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PHOTOS: Miss Nebraska Sarah Rose Summers crowned Miss USA 2018

Miss Nebraska Sarah Rose Summers was crowned Miss USA 2018 at George’s Pond at Hirsch Coliseum in Shreveport, Louisiana.

Sony invests in image sensors, acquires more of EMI Music

Electronics and entertainment company Sony Corp. said Tuesday it plans to invest 1 trillion yen ($9 billion) mostly in image sensors over the next three years, under a revamped strategy to strengthen both hardware and creative content.

Sony also plans to buy for $2.3 billion a 60 percent stake in EMI Music Publishing, from Mubadala Investment Co. EMI has under its wing classics such as the Motown catalog and Queen, and contemporary artists like Kanye West, Alicia Keys and Pharrell Williams.

Sony already owns 30 percent of EMI so once the deal is finalized, it will own 90 percent of the company.

CEO Kenichiro Yoshida told reporters at Sony's headquarters that the company's lead in sensors is key for evolving technologies like self-driving cars and artificial intelligence.

The Tokyo-based maker of the Walkman portable player, Aibo entertainment robot and Bravia TVs has amassed know-how over the decades when it was leading in "analog technology," said Yoshida, who was named president and chief executive in February. He said Sony's CMOS image sensor excels in its speed, lighting range and absence of noise.

Yoshida said the company's main theme was "getting closer to people," by connecting consumer services and content throughout its sprawling operations, which include the PlayStation game platform, music, films and home entertainment, still and video cameras, cellphones, computer chips and financial services.

Yoshida said the initiative to beef up Sony's content was also behind a deal announced earlier this month to acquire a stake in Peanuts Holdings, the company behind Snoopy and Charlie Brown.

But Yoshida topped short of giving numbers for profit goals, saying he was presenting a long-term vision rooted in Sony's founding and ongoing philosophy of emotionally inspiring people.

One area where he is counting on growth is the company's TV content business in India, where the population growth is rapid and TVs are still catching on, he said.

Sony, founded in 1946, has had its share of problems, sinking into the red in recent years. It struggled to adjust to the digital age and was hammered by competition from Apple Inc., Samsung Electronics Co. and other nimbler rivals.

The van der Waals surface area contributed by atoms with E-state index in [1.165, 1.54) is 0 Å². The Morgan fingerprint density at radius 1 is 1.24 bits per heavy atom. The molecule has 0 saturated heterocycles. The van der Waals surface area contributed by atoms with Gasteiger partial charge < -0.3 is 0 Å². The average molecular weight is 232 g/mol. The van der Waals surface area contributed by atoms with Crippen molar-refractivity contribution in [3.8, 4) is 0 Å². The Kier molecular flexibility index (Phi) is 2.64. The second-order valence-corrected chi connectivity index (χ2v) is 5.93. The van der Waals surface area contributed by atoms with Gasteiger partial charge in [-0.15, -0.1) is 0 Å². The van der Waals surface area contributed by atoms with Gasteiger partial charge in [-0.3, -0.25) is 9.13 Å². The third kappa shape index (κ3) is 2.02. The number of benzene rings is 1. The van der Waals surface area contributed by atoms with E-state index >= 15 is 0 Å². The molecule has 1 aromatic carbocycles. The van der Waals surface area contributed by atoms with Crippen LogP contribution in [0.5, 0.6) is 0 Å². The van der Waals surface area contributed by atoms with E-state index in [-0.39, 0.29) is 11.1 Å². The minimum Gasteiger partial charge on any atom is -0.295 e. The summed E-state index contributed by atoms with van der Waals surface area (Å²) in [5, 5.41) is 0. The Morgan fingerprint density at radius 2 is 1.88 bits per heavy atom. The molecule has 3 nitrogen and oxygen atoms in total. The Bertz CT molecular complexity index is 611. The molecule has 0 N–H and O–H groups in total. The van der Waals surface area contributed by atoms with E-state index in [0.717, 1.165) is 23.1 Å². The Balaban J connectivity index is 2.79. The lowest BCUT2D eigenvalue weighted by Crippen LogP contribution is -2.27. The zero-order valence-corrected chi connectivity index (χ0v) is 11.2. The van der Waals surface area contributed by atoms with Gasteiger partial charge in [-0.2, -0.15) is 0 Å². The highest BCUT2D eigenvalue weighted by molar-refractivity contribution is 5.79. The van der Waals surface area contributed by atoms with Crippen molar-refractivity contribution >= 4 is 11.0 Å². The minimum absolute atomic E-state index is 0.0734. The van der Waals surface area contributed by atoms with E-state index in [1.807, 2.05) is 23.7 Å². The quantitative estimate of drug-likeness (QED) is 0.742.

Sony has sold off chunks of its business, including its Vaio personal-computer unit, to turn itself around. Its cellphone operations are still losing money, but the executives promised that will change soon.


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Ariana Grande reportedly dating ‘SNL’ comedian Pete Davidson

Ariana Grande has been “casually dating” Pete Davidson of “Saturday Night Live” since splitting amicably with rapper Mac Miller, according to a report from Entertainment Tonight.

According to an unnamed source, ET reported that Grande and Davidson, both 24, were seen sitting together at an “SNL” after-party on May 13 after Melissa McCarthy’s hosting stint.

>> Read more trending news 

“It just started and is casual,” an unnamed source told E! News.

The reported new couple comes after Grande and Davidson recently ended previous relationships.

Grande’s split from Mac Miller was confirmed May 10, although People reported that they broke up in April. Miller, 26, was reportedly arrested on DUI charges May 17 after authorities said he crashed his 2016 Mercedes-Benz G-Wagon into a pole and left the accident with two passengers.

Davidson confirmed he was no longer with his longtime girlfriend Cazzie David on May 17, saying, “We’re not together anymore.” 

Neither Grande nor Davidson have commented on reports that they’re dating.

Artist Robert Indiana, known for 'LOVE' series, dies at 89

Pop artist Robert Indiana, best known for his 1960s "LOVE" series, has died at his island home off the coast of Maine. He was 89.

Indiana died on Saturday from respiratory failure at his Victorian home in a converted Odd Fellows hall, a fraternal order lodge, where he had lived for years on Vinalhaven Island, said James Brannan, his attorney.

Friends had expressed concern for his well-being because the reclusive artist had not been heard from for some time. A lawsuit filed in New York City the day before his death suggested he was purposefully isolated by his caretakers.

Brannan declined to comment on the situation.

The artist's "LOVE" sculpture, in which the "L'' and a leaning "O'' sit atop the "V'' and the "E," is instantly recognizable worldwide. But he has created other works as well, and fashioned a "HOPE" design, similar to "LOVE," in honor of former President Barack Obama.

"In some ways he was perhaps seen as the proverbial one-hit wonder because 'LOVE' was so immensely iconic and immensely huge in pop culture. For better or for worse, it overshadowed some of his other contributions," said Dan Mills, the director at Bates College Museum of Art in Lewiston, Maine.

In his later years, he was known for living an increasingly reclusive life 15 miles (24 kilometers) off the mainland on Vinalhaven, where he moved in 1978.

Kathleen Rogers, a friend and former publicist, told The Associated Press that she was so concerned she contacted the Maine Department of Health and Human Services to investigate six to eight weeks ago.